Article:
Background and Objective
With an increase in global initiatives to address peace – Goal 16 of the UN Sustainable Development Goals – there is a critical need to address how to more appropriately understand peace in order to build it. Big Data is being framed as a lever of innovation—and possibly inclusion—by proponents who underline how it can help yield socially valuable insights by unveiling trends and patterns about human dynamics in the data—including by non-State actors. Interest and evidence is growing in new Big Data sources such as social media, mobility, call detail records (CDR), and transport data sources, among others, as well as digital data analysis of those sources that can help understand conflict and peace dynamics and assist peacebuilding programs. Data analysis related to perceptions of security and peace such as sentiment analysis or text mining of social media data (e.g. Twitter, Facebook, etc.), in combination with crime and conflict data, CDRs, transport data, traditional survey data, etc. can provide deeper and more meaningful insights into the needs and conditions of persons in conflict situations.
Often the value from these data come from initiatives from private sector actors who are often the ones storing the data or from academic networks with the technical capabilities to work with such data. However local actors and civil society in general have had a harder time engaging in conversations and initiatives on the applications and implications of data and development.
Understanding peace dynamics through data is not the only necessary requirement in filling the data gaps that exists around peacebuilding. There is also a need to facilitate the way that persons interact through and about data on their communities and a desire to have participatory approaches in peacebuilding efforts; it is a necessary requirement to foster data literacy. Data literate citizens are better able to shape peacebuilding initiatives and to measure impacts. In understanding visualizations, statistics, and storytelling grounded in data, data literate citizens are empowered to improve peace in their local communities by holding their leaders accountable and making decisions based off of the communities’ needs as demonstrated by concrete indicators. This also fosters the opportunity for communities to standardize metrics and calibrate conversations to collaborate across borders and improve international peacebuilding.
Building a body of citizens able to engage through and with data requires feedback loops within peacebuilding initiatives: accurately reflecting the perceptions of persons in conflict situations with better data sources helps to ultimately shift perceptions and impact socio-cultural behaviors. Data literate citizens can respond to conflict situations in a more resilient way by being better informed and can also produce new knowledge and insights on peacebuilding efforts derived from data, increasing their engagement and their role in peacebuilding efforts. Moreover, the direct involvement of citizens in data feedback loops is a source of empowerment, as people gain rights over the data they produce and how they engage with it, shifting the balance of power among government, private sector and civil society.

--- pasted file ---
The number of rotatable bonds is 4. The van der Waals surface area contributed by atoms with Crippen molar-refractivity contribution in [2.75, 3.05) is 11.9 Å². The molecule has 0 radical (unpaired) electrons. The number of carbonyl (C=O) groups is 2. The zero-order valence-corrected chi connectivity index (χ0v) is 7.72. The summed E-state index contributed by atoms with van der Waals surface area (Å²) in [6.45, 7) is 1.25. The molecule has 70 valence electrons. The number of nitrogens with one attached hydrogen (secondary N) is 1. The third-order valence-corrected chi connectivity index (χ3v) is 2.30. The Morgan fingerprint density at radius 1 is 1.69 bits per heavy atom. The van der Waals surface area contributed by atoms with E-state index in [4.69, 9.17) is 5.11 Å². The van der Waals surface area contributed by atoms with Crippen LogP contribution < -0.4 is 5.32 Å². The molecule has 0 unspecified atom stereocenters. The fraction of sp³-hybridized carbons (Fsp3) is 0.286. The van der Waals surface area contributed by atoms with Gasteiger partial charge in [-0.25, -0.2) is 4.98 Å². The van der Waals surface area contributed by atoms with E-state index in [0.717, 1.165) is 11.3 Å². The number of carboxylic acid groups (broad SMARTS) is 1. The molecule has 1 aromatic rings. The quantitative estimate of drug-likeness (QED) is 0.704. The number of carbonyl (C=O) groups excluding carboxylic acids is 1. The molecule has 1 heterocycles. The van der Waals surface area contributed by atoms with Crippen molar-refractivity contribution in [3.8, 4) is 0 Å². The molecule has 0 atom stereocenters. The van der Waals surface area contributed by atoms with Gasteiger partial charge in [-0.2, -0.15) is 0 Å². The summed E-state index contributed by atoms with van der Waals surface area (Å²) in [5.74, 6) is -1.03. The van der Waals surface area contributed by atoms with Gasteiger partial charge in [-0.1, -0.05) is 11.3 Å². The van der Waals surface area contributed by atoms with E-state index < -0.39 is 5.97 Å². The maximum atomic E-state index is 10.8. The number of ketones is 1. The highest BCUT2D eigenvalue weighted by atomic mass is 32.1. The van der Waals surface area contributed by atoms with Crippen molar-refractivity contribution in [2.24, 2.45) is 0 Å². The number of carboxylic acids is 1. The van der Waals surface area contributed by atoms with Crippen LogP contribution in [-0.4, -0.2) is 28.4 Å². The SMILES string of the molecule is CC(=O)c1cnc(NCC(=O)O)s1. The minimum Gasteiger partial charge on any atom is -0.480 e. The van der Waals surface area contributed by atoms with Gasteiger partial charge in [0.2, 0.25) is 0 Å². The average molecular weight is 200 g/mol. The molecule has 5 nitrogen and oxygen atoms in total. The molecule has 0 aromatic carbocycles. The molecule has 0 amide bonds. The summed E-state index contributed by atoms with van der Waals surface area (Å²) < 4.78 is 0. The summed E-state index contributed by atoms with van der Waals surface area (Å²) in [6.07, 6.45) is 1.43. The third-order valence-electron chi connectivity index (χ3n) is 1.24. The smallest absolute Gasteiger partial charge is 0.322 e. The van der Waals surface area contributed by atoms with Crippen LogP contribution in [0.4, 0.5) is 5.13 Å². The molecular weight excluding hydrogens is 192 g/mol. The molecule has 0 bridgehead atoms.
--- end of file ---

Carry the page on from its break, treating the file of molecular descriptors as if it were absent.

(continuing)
Training Session Logistics
This training session will aim to develop our target audience’s understanding and practical skills across a spectrum of applications and implications of using Big Data for peacebuilding initiatives to better engage civil society and local actors in particular to become key participants in these peacebuilding efforts through and with data. The workshop focuses on addressing gaps in knowledge and capacity for participation of all actors in conflict communities – nonprofit, civil society, government, academic, private sector etc. The workshop will include presentations on data literacy and data inclusion, data analysis techniques for measuring and monitoring perception, and break out sessions to dive deeper into relevant Big Data methodologies and tools related to perceptions of peace and security. Discussions will be focused around the impacts of data literacy for not only creating and measuring indicators of security and conflict but also for affecting citizen engagement, perception and dynamics of control in peacebuilding efforts.
This session is led by Data-Pop Alliance of the Harvard Humanitarian Initiative (HHI) and MIT Media Lab and the Overseas Development Institute (ODI), and the latest core member, Flowminder Foundation, which joined forces to promote a people-centered Big Data revolution to improve decisions and empower communities.